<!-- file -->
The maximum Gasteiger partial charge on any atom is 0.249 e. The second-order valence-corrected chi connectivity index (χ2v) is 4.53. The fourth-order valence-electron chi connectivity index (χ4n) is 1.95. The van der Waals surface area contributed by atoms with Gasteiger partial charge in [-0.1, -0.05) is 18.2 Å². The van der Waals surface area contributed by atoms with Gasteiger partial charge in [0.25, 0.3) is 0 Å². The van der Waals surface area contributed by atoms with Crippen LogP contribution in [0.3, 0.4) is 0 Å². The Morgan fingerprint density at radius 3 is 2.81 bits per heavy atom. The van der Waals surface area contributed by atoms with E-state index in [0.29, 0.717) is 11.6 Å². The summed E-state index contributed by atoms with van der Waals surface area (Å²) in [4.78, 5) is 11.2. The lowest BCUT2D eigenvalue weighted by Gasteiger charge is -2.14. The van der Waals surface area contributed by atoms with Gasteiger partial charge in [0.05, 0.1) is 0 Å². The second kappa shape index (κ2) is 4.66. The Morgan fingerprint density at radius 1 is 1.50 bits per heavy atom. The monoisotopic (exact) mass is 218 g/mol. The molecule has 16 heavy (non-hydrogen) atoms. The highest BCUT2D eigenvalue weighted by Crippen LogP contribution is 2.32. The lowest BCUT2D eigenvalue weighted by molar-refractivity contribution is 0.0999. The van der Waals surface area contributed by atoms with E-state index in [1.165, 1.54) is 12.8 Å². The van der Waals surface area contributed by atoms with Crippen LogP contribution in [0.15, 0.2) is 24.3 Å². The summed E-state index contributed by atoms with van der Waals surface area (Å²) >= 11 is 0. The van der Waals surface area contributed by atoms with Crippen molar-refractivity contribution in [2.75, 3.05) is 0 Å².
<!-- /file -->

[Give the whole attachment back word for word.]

The maximum Gasteiger partial charge on any atom is 0.249 e. The second-order valence-corrected chi connectivity index (χ2v) is 4.53. The fourth-order valence-electron chi connectivity index (χ4n) is 1.95. The van der Waals surface area contributed by atoms with Gasteiger partial charge in [-0.1, -0.05) is 18.2 Å². The van der Waals surface area contributed by atoms with Gasteiger partial charge in [0.25, 0.3) is 0 Å². The van der Waals surface area contributed by atoms with Crippen LogP contribution in [0.3, 0.4) is 0 Å². The Morgan fingerprint density at radius 3 is 2.81 bits per heavy atom. The van der Waals surface area contributed by atoms with E-state index in [0.29, 0.717) is 11.6 Å². The summed E-state index contributed by atoms with van der Waals surface area (Å²) in [4.78, 5) is 11.2. The lowest BCUT2D eigenvalue weighted by Gasteiger charge is -2.14. The van der Waals surface area contributed by atoms with Gasteiger partial charge in [0.05, 0.1) is 0 Å². The second kappa shape index (κ2) is 4.66. The Morgan fingerprint density at radius 1 is 1.50 bits per heavy atom. The monoisotopic (exact) mass is 218 g/mol. The molecule has 16 heavy (non-hydrogen) atoms. The highest BCUT2D eigenvalue weighted by Crippen LogP contribution is 2.32. The lowest BCUT2D eigenvalue weighted by molar-refractivity contribution is 0.0999. The van der Waals surface area contributed by atoms with E-state index in [1.165, 1.54) is 12.8 Å². The van der Waals surface area contributed by atoms with Crippen LogP contribution in [0.15, 0.2) is 24.3 Å². The summed E-state index contributed by atoms with van der Waals surface area (Å²) >= 11 is 0. The van der Waals surface area contributed by atoms with Crippen molar-refractivity contribution in [2.75, 3.05) is 0 Å².